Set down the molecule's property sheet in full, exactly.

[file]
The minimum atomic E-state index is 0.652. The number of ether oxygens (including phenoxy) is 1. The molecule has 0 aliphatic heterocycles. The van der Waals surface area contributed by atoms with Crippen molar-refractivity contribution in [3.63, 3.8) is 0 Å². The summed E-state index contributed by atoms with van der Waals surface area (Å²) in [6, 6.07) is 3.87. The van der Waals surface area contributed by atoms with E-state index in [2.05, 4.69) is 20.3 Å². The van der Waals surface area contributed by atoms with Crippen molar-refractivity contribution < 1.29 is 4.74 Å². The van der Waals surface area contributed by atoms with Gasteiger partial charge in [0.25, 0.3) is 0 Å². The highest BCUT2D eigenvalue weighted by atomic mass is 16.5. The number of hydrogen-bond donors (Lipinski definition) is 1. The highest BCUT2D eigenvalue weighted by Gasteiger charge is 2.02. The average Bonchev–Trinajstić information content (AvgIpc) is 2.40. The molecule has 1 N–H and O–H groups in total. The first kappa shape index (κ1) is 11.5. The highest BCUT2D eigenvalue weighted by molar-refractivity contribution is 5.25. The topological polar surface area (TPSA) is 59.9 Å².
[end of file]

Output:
The minimum atomic E-state index is 0.652. The number of ether oxygens (including phenoxy) is 1. The molecule has 0 aliphatic heterocycles. The van der Waals surface area contributed by atoms with Crippen molar-refractivity contribution in [3.63, 3.8) is 0 Å². The summed E-state index contributed by atoms with van der Waals surface area (Å²) in [6, 6.07) is 3.87. The van der Waals surface area contributed by atoms with E-state index in [2.05, 4.69) is 20.3 Å². The van der Waals surface area contributed by atoms with Crippen molar-refractivity contribution < 1.29 is 4.74 Å². The van der Waals surface area contributed by atoms with Gasteiger partial charge in [0.25, 0.3) is 0 Å². The highest BCUT2D eigenvalue weighted by atomic mass is 16.5. The number of hydrogen-bond donors (Lipinski definition) is 1. The highest BCUT2D eigenvalue weighted by Gasteiger charge is 2.02. The average Bonchev–Trinajstić information content (AvgIpc) is 2.40. The molecule has 1 N–H and O–H groups in total. The first kappa shape index (κ1) is 11.5. The highest BCUT2D eigenvalue weighted by molar-refractivity contribution is 5.25. The topological polar surface area (TPSA) is 59.9 Å².